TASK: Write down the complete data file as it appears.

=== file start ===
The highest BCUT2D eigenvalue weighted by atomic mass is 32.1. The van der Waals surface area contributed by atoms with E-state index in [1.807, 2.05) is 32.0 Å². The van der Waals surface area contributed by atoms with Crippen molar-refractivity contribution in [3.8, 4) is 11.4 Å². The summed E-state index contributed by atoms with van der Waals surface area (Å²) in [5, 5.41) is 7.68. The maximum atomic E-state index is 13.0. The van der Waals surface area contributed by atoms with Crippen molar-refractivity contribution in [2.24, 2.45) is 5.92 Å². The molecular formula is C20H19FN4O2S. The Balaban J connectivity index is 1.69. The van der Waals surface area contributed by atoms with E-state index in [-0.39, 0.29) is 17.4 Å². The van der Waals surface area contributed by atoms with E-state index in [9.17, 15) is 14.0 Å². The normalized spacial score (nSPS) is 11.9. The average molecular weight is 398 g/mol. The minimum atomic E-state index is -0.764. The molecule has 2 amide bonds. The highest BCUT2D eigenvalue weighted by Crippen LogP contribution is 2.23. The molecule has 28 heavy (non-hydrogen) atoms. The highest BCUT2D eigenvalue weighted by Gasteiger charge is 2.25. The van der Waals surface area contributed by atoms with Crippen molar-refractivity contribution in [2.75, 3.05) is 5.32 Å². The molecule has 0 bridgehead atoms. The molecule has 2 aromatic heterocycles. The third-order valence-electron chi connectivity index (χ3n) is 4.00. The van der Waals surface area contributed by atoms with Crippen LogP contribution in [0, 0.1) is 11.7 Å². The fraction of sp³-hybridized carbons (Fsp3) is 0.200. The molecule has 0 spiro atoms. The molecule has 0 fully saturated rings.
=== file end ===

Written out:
The highest BCUT2D eigenvalue weighted by atomic mass is 32.1. The van der Waals surface area contributed by atoms with E-state index in [1.807, 2.05) is 32.0 Å². The van der Waals surface area contributed by atoms with Crippen molar-refractivity contribution in [3.8, 4) is 11.4 Å². The summed E-state index contributed by atoms with van der Waals surface area (Å²) in [5, 5.41) is 7.68. The maximum atomic E-state index is 13.0. The van der Waals surface area contributed by atoms with Crippen molar-refractivity contribution in [2.24, 2.45) is 5.92 Å². The molecular formula is C20H19FN4O2S. The Balaban J connectivity index is 1.69. The van der Waals surface area contributed by atoms with E-state index in [-0.39, 0.29) is 17.4 Å². The van der Waals surface area contributed by atoms with E-state index in [9.17, 15) is 14.0 Å². The normalized spacial score (nSPS) is 11.9. The average molecular weight is 398 g/mol. The minimum atomic E-state index is -0.764. The molecule has 2 amide bonds. The highest BCUT2D eigenvalue weighted by Crippen LogP contribution is 2.23. The molecule has 28 heavy (non-hydrogen) atoms. The highest BCUT2D eigenvalue weighted by Gasteiger charge is 2.25. The van der Waals surface area contributed by atoms with Crippen molar-refractivity contribution in [2.75, 3.05) is 5.32 Å². The molecule has 0 bridgehead atoms. The molecule has 2 aromatic heterocycles. The third-order valence-electron chi connectivity index (χ3n) is 4.00. The van der Waals surface area contributed by atoms with Crippen LogP contribution in [0, 0.1) is 11.7 Å². The fraction of sp³-hybridized carbons (Fsp3) is 0.200. The molecule has 0 spiro atoms. The molecule has 0 fully saturated rings.